Thomas Turner Tate (1807–1888) was an English mathematical and scientific educator and writer. Largely self-taught, he has been described as "a remarkable pioneer of science and mathematics teaching".
Born at Alnwick on 28 February 1807, he was son of Ralph Tate, a builder; his mother's maiden name was Turner, and George Tate was his brother. Initially expected to take up his father's business, he studied under an architect in Edinburgh.
After his father's death, Tate changed direction from 1830. He lectured to local evening classes.In 1835 he was the appointed lecturer on chemistry to the medical school in York. York Medical Society was founded in 1834; the Medical School in fact was founded formally in 1838, and then lasted for about three decades.
In 1840 Tate became master of the mathematical and scientific department at the Battersea teacher training college; this was a private venture founded in 1839–40 by James Kay-Shuttleworth.Kay-Shuttleworth recruited Tate and two Scots, William Horne and Walter McLeod, to launch what was a new initiative in training, and textbook writing. Tate went on to write educational works on mathematics, mechanics, drawing, and natural science. His Principles of Geometry, Mensuration, Trigonometry, Land Surveying, and Levelling (London, 1848) was translated into Hindustani.
In 1849 Tate obtained a similar post at the Kneller Hall training college. Its foundation was an initiative of the principal Frederick Temple, but the staff were few: Francis Turner Palgrave was vice-principal, Tate taught mathematics and science, and James Tilliard languages, geography and music.The mission was to instruct teachers for paupers (i.e. those in workhouses). For a period Temple led discussion at Kneller Hall of radical education reform, with his friend Ralph Lingen and others. The flow of visitors there was closely linked to Balliol College, Oxford, and also literary circles.
With Temple, Tate worked to select chemical and electrical equipment for school science teaching, and a government grant was made available to subsidise its sale.
Tate was elected fellow of the Royal Astronomical Society on 14 March 1851.During the 1850s his approach to teaching through the "science of common things" became fashionable: Tate's reaction was that he had been using it for two decades. He traced the pedagogic tradition in which he stood as Locke, Pestalozzi, the object lesson, David Stow and Samuel Wilderspin. He had taken advice from Henry Moseley in his days at Battersea, and through Kay-Shuttleworth was influenced by the ideas of Richard Dawes. The thinking was to tackle the needs of a working-class education.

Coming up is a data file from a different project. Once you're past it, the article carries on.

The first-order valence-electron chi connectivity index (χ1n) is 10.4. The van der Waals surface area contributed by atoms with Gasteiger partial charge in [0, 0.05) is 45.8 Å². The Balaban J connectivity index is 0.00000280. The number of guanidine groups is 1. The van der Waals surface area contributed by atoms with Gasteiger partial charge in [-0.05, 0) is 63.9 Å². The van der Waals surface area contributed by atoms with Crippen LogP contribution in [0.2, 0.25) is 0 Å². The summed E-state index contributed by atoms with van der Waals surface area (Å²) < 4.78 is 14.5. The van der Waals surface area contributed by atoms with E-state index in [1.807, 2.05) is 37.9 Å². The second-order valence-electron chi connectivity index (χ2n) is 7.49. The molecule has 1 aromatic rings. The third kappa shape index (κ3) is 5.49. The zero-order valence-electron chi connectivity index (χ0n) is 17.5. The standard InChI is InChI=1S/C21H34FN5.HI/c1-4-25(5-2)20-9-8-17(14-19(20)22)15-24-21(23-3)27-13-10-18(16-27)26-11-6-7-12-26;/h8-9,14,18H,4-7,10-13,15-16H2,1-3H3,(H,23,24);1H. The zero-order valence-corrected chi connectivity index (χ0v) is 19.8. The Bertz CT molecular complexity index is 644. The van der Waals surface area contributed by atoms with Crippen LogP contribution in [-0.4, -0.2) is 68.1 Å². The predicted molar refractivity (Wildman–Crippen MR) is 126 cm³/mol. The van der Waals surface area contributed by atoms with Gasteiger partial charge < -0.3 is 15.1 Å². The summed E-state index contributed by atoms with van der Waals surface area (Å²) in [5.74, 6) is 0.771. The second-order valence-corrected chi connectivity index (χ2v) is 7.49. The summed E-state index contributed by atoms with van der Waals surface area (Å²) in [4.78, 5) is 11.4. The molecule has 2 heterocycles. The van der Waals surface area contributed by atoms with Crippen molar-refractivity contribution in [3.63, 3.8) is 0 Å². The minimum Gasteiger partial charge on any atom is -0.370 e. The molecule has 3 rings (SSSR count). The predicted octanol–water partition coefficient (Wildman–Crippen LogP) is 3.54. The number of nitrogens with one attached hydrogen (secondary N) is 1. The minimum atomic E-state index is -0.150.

The college was closed down in 1856, and a pension was given to Tate.The institution had run into problems on the political front, where the Derby administration of the early 1850s disapproved, and also because it admitted some nonconformists as trainees. John Bull had called it a "godless college" and complained of the cost in 1849.
Tate died at his residence, 51 Catherine Street, Liverpool, on 18 February 1888, and was buried on the eastern side of Highgate Cemetery.
Tate was twice married; his second wife Lavinia survived him. Three children were living at the–date of his death: of those Ralph Tate was his son by his first wife, Frances Hunter, and George Tate (1858–1933) the chemist was another son.
Tate was the author of numerous educational works on mathematics, mechanics, drawing, and natural science, all tending to promote intellectual methods of instruction. His 'Principles of Geometry, Mensuration, Trigonometry, Land Surveying, and Levelling' (London, 1848, 12mo) was translated into: Hindustani.
His 'Philosophy of Education' (London, 1854, 8vo) reached a third edition in 1860; it showed Tate's debts to Francis Bacon, John Locke, Johann Pestalozzi and faculty psychology; it is noted for its advocacy of the inductive method.From 1853 to 1855, with Tilliard, he edited the Educational Expositor, a work designed to assist schoolmasters and teachers.
From 1853 to 1855, in company with James Tilleard, he edited the 'Educational Expositor,' a work designed to assist schoolmasters and teachers. In 1856 he began to publish 'Mathematics for Working Men,' London, 8vo, but only one part appeared.
At York, Tate wrote a mathematical column for the York Courant.In 1856 he began to publish Mathematics for Working Men, London: only one part appeared.In mathematical pedagogy, Tate favoured the teaching of estimation at an elementary level.
In experimental science and engineering, Tate contributed to the Philosophical Magazine , With William Fairbairn, he was the author of memoirs in the Transactions of the Royal Society , on the vapour-tension of superheated steam, the strength of materials in relation to the construction of iron ships, the strength of glass tubes, and the elasticity of sulphuric acid. He was the inventor of a double-piston air-pump that was known by his name.
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This article incorporates text from a publication now in the public domain : Lee, Sidney, ed. (1898). "Tate, Thomas". Dictionary of National Biography . Vol. 55. London: Smith, Elder & Co.